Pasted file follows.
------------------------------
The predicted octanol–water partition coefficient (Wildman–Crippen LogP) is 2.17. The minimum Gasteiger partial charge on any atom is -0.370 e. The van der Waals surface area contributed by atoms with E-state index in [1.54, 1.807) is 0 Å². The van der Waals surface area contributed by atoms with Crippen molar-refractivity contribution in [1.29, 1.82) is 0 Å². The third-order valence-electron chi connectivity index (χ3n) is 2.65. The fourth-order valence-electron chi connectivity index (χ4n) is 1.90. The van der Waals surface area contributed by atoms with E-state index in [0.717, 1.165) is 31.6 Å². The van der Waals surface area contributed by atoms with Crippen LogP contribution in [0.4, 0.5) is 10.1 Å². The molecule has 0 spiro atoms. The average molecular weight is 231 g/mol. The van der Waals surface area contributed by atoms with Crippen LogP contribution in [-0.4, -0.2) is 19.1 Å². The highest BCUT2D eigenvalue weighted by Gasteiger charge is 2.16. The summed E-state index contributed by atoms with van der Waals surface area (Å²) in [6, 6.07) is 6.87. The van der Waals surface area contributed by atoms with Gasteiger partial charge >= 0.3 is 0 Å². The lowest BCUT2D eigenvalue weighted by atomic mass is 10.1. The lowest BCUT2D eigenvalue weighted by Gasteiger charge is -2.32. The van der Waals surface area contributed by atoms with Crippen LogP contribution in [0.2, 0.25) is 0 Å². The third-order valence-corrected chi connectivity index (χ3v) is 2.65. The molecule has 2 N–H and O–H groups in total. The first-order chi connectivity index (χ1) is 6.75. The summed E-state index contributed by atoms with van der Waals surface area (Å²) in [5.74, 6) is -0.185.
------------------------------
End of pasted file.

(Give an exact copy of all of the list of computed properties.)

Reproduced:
The predicted octanol–water partition coefficient (Wildman–Crippen LogP) is 2.17. The minimum Gasteiger partial charge on any atom is -0.370 e. The van der Waals surface area contributed by atoms with E-state index in [1.54, 1.807) is 0 Å². The van der Waals surface area contributed by atoms with Crippen molar-refractivity contribution in [1.29, 1.82) is 0 Å². The third-order valence-electron chi connectivity index (χ3n) is 2.65. The fourth-order valence-electron chi connectivity index (χ4n) is 1.90. The van der Waals surface area contributed by atoms with E-state index in [0.717, 1.165) is 31.6 Å². The van der Waals surface area contributed by atoms with Crippen LogP contribution in [0.4, 0.5) is 10.1 Å². The molecule has 0 spiro atoms. The average molecular weight is 231 g/mol. The van der Waals surface area contributed by atoms with Crippen LogP contribution in [-0.4, -0.2) is 19.1 Å². The highest BCUT2D eigenvalue weighted by Gasteiger charge is 2.16. The summed E-state index contributed by atoms with van der Waals surface area (Å²) in [6, 6.07) is 6.87. The van der Waals surface area contributed by atoms with Gasteiger partial charge >= 0.3 is 0 Å². The lowest BCUT2D eigenvalue weighted by atomic mass is 10.1. The lowest BCUT2D eigenvalue weighted by Gasteiger charge is -2.32. The van der Waals surface area contributed by atoms with Crippen LogP contribution in [0.2, 0.25) is 0 Å². The third-order valence-corrected chi connectivity index (χ3v) is 2.65. The molecule has 2 N–H and O–H groups in total. The first-order chi connectivity index (χ1) is 6.75. The summed E-state index contributed by atoms with van der Waals surface area (Å²) in [5.74, 6) is -0.185.